In 1990 the Government commissioned a review of the abalone licence system. The review had two principle objectives - to secure the maximum collection of resource rent and to give some certainty to those investing in the right to hold a licence. The Committee chaired by Tony Harrison and made up of high level economic and finance advisers put forward a range of options all of which would have returned a far sum to consolidated revenue. The outcome was a separation of the right to fish for abalone and the right to hold a number of quota units. The former to be held by natural persons only but the latter could be held by companies. A formal register of third party interests was established in 1992. The price of abalone continued to rise from $17 a kg in 1991 to reach $50 in 1993, and the total value of the rights to participate in the fishery had reached $700 million; an average of $5 million for each of the 125 participating divers. After establishing an expert committee to review the question of abalone resource rent the Minister Llewellyn declined the opportunity to make substantial changes. His Government decided to charge an effective royalty of $1.30 a kg. linked to a very modest escalation formula. Failure to institute a meaningful royalty in 1991 was graphically demonstrated two years later when the difference between the cost of harvesting a kg of abalone and the beach price reached $40 and the royalty had increased by only 7 cents!

In February 1985 Challenger discovered virgin stocks of deep-sea trevalla on the Cascade Plateau, east of Tasman Island, and although these grounds were on the edge of the operational range of even large vessels, very large catches were made. This was the third major discovery of this vessel although not as important as the Bass Strait scallop grounds and the orange roughy it again demonstrated her value and utility. The first season of the new jack mackerel fishery yielded 6,000 tonnes of fish. Catches fluctuated as expected reaching almost 42,000 tonnes in 1986-7 and nearly 38,000 tonnes the next year but unfavourable oceanographic conditions resulted in a catch of less than 9,000 tonnes the following year. Catches of these small pelagic species naturally rise and fall but the industry was well established by 1990.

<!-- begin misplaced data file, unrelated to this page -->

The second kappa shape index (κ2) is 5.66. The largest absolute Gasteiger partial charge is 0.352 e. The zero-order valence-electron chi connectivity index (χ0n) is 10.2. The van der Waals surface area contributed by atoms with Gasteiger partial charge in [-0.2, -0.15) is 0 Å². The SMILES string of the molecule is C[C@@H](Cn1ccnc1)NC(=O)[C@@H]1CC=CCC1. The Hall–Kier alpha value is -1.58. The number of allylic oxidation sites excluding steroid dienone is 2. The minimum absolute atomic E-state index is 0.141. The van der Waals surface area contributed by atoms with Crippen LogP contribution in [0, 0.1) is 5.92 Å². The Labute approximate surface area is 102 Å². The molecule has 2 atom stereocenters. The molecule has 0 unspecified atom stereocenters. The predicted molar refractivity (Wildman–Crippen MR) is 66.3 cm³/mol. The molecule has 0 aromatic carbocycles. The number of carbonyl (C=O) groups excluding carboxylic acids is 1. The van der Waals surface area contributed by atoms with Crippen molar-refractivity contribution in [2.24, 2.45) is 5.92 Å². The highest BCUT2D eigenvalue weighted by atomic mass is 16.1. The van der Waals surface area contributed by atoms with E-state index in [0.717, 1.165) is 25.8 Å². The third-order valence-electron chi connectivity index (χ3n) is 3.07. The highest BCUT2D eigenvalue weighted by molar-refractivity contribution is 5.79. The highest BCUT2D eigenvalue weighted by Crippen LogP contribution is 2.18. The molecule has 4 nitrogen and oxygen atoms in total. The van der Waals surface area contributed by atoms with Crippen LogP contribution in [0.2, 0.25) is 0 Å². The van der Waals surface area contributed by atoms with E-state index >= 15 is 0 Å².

The transformation of the Port of Hobart from an expanse of empty quays abandoned by the apple ships of the 1950s and 60s to a bustling trawling centre in the 1980s was remarkable. The lure of orange roughy and a range of other species with exotic visages produced a fleet of sophisticated new trawlers to the city. The faith of Brendan O'Kelly in trawling and the expectation of Ron Mackay that the same deep water trawl species that were fished in new Zealand lived around Tasmania finally bore fruit. The seeds sown by the TFDA in encouraging Peter Rockliff to build the Petuna Endeavour and refitting the Challenger to undertake deep water trawl surveys began to return dividends in the last half of the 1980s. Thirty-seven factories were licensed to process trawl fish in 1992. The inshore trawl fishery that O'Kelly saw as the likely major fishery continues as a small but valuable adjunct to the deep-water fishery. It provides erratic supplies of very popular species such as flounder and flathead. In 1990 the inshore trawlers and Danish seiners landed over 300 tonnes of fish.

By 1988 the Fisheries Act was almost fifty years old; it was much amended and the Sea Fisheries Regulations were complex and out dated. The management of fisheries and aquaculture practised in 1990 bore little relationship to that of pre-war years and the provisions of the statute had to be twisted and forced to accommodate new practices. A series of challenges to powers of the Minister to limit licences and allow the transfer of abalone entitlements had arisen because the Act had not been amended to clarify the powers in the 1970's. The value of entitlements to a limited licence had grown to the extent that a lawyer was appointed to the management section. An entirely new Act was urgently needed and Tony Harrison was given the task. As a result of his work a discussion paper was published in October 1990 setting out in detail the proposed objectives of a new Act, its structure, provisions and administration. Although it contained sweeping reforms including changes to the long fought over distinction between inland and sea fisheries it was readily accepted by both Government and industry. Although O'Kelly was the last in a long line to recommend that the administration of inland and sea fisheries should be amalgamated, the Minister, David Llewellyn, decided that the proposals should not go that far. The Paper proposed changes to remove the worst of the anomalies that has arisen since some ambiguous amendments in 1963, and adept enough to withstand a frenzied attack from the extremists amongst the anglers. The Minister planned to introduce a Bill to implement the proposals in early 1991.

The recommendations of the O'Kelly review forced the Department to begin with three divisions although there was virtually no staff for the Assistant Director (Development) to work with. The high reputation of the research division built up under Dix had resulted in a steady inflow of external funding absolving the Government from the real cost of research, but as a consequence much of the skilled staff was employed on a temporary basis. Within a very short time all but one of the experienced scientists had left the Taroona laboratory. Dr. Trevor Dix resigned and Colin Sumner briefly took charge of development necessitating a new research director. Dr. Simon Stanley, a Scot with experience in salmon culture, was later appointed to fill the post. Sumner soon followed Dix into the aquaculture business.